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We already know Eli Lilly’s big bet on Alzheimer’s disease didn’t work. But a deep dive into just how it failed has provided a bit of encouragement to Biogen and the many companies still hoping to succeed where their rival fell short.

Lilly’s treatment, solanezumab, had no significant effect on the buildup of toxic brain plaques believed by many to be responsible for Alzheimer’s neuron-destroying effects. The company had already disclosed that the treatment failed to improve patients’ cognition and function, but the new data, released Thursday night, shed some important light on the underlying biology.


Here’s why it matters: Lilly’s therapy is among many designed to treat Alzheimer’s by clearing away brain deposits of a protein called beta-amyloid. Doing so, the thinking goes, can at least delay the progression of the memory-robbing disease. Because Lilly’s failed treatment didn’t have a marked effect on those deposits, the so-called amyloid hypothesis lives to fight another day.

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  • It appears to me that Biogen is engaging in a type of bait and switch unless the company simply does not have cognitive data ready for its 24 month study or it is going to release it tomorrow. Removal of amyloid plaques is not a substitute for changes in cognition and functions of daily living. At six months, there was no significant difference in cognition between the placebo group and any dose of the aducanumab group. At 54 weeks, there was no significant difference between the 1mg. group and the 6mg. group versus placebo.

    The greatest apparent slowing of decline at 54 weeks was with 10 mg’s but this was also the group with the highest drop outs due in part to serious adverse affects such as brain swelling. Many of these participants had the Apoe4 gene who usually progress most rapidly during the early stages of Alzheimer’s disease. Some journalists have accused Biogen of carrying the last observed results forward for drop outs, but even if this was not the case, more fast progressing patients were in the placebo group that in the higher doses of the aducanumab group. Only the 3 mg. group may have actually had some slowing down of the progression of the disease at 54 weeks and outside of the 1 mg. group this was the group that had the fewest amyloid plaques removed.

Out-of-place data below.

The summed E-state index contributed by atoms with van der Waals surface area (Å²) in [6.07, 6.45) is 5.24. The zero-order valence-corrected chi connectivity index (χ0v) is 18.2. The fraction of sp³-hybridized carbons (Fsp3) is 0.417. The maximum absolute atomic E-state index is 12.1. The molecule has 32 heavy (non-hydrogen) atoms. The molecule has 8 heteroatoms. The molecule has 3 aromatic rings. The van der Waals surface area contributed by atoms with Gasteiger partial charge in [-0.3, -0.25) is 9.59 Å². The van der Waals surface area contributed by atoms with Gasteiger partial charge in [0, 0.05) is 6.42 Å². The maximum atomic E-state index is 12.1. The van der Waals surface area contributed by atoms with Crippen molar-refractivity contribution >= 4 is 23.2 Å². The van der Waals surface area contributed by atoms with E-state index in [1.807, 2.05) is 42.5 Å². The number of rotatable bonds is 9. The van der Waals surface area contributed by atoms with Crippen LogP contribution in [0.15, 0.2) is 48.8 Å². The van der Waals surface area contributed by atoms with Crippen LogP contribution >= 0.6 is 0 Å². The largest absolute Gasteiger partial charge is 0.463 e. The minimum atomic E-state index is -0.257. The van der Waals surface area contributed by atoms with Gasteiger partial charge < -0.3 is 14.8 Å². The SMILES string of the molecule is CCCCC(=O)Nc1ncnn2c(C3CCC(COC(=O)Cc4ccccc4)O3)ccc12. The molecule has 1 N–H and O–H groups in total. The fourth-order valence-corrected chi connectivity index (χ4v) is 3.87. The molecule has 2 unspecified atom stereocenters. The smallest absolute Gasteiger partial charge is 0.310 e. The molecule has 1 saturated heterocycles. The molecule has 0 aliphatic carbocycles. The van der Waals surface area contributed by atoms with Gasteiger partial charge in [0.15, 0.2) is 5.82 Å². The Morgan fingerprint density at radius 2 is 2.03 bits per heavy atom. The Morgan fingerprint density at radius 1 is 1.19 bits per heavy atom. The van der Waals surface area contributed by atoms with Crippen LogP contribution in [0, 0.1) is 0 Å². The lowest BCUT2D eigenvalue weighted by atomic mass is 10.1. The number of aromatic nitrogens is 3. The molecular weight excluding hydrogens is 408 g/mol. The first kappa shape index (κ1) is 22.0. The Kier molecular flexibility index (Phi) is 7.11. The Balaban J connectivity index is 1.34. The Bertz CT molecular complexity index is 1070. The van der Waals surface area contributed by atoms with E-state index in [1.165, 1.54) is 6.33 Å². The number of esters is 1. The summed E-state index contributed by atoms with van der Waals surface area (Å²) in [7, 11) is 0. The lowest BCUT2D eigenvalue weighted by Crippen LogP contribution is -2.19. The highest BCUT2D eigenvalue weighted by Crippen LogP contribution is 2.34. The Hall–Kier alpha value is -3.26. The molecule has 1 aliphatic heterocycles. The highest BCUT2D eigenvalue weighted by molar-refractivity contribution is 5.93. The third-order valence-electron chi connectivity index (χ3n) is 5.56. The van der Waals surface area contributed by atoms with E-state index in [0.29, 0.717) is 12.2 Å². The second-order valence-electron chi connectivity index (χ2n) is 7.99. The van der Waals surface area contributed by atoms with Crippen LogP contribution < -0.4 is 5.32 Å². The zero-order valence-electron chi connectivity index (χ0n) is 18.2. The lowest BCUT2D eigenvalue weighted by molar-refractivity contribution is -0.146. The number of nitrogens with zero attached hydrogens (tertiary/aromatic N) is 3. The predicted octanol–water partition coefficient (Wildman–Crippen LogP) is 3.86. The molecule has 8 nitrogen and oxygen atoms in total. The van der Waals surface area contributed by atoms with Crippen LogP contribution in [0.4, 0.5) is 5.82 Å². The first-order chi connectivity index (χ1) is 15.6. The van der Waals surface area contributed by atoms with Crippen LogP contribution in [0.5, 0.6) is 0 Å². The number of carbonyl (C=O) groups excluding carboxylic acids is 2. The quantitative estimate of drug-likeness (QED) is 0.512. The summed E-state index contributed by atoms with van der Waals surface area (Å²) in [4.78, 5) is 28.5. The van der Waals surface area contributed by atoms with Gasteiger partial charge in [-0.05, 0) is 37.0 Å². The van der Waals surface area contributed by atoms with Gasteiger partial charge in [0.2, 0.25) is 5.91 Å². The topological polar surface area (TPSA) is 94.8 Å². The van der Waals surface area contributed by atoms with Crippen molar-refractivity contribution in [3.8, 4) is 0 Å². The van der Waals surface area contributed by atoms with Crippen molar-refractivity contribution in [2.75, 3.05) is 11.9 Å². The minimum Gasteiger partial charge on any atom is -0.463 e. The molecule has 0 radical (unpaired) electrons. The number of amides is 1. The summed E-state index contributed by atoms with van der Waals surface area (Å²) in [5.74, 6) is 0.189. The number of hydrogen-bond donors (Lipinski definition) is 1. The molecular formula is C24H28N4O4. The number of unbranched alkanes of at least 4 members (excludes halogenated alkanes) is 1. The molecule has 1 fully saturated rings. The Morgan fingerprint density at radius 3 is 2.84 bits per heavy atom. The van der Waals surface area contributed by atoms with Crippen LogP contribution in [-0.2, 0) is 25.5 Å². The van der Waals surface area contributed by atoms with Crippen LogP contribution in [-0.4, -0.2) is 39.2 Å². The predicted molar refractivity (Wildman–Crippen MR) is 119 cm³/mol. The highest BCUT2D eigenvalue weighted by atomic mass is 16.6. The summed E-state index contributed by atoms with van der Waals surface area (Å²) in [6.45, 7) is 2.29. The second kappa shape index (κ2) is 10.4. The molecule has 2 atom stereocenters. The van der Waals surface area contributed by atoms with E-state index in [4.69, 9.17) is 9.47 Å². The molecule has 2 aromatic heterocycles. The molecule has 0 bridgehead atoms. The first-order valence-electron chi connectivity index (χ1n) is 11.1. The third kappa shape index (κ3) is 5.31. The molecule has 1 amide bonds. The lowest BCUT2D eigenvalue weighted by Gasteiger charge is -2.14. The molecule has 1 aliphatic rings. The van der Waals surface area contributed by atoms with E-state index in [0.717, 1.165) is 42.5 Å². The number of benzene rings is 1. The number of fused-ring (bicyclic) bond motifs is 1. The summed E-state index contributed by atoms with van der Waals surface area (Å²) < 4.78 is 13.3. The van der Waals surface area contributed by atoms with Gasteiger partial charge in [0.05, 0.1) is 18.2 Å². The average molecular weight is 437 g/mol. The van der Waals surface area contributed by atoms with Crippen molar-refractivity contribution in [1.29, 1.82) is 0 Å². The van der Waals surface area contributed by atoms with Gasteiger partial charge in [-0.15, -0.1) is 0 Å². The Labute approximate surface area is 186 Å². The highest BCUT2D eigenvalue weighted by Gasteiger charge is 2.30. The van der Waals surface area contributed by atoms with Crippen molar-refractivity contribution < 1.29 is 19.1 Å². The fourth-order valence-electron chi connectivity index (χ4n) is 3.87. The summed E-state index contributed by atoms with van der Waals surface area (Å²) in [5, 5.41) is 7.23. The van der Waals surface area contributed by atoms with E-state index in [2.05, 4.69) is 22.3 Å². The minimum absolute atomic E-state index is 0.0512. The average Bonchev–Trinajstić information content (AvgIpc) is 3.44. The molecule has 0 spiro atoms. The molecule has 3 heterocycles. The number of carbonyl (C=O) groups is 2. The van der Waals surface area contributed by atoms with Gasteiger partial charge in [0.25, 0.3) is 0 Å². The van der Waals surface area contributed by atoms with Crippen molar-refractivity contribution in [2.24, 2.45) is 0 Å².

Amyloid plaques in and around neurons do not cause Alzheimer’s disease. Healthy individuals can have high levels of plaques in their brain and not have Alzheimer’s disease. Neuronal plaques may actually be neuroprotective in that the inhibit the development of plaques in and around blood vessels (which can cause problems including brain swelling, microbleeds, and declines in cognition), entomb copper and plaques which limits the production of the oxidant hydrogen peroxide, and “replace” more toxic amyloid oligomers. As long as other oxidants such as peroxynitrite are being scavenged, there is no damage being done to the brain by amyloid in any form.

    Aducanumab also removes amyloid oligomers but oligomers are only one of many factors that can contribute to cognitive decline during the early stages of Alzheimer’s disease. Amyloid oligomers cause oxidative damage to receptors (g protein-coupled receptors) that are in turn damaged by oxidation. Other g protein-coupled receptors damaged by oxidation affect the retrieval of short-term memory, sleep, mood, smell, alertness, and social recognition.

    Drugs like ANAVEX 2-73 that limit oxidative stress and natural products such as CBD oil, panax ginseng, and various essential oils through aromatherapy that lead to the scavenging of peroxynitrite and the partial reversal of nitro-oxidative damage are likely the keys to treating Alzheimer’s disease. All other approaches are probably fool’s errands.

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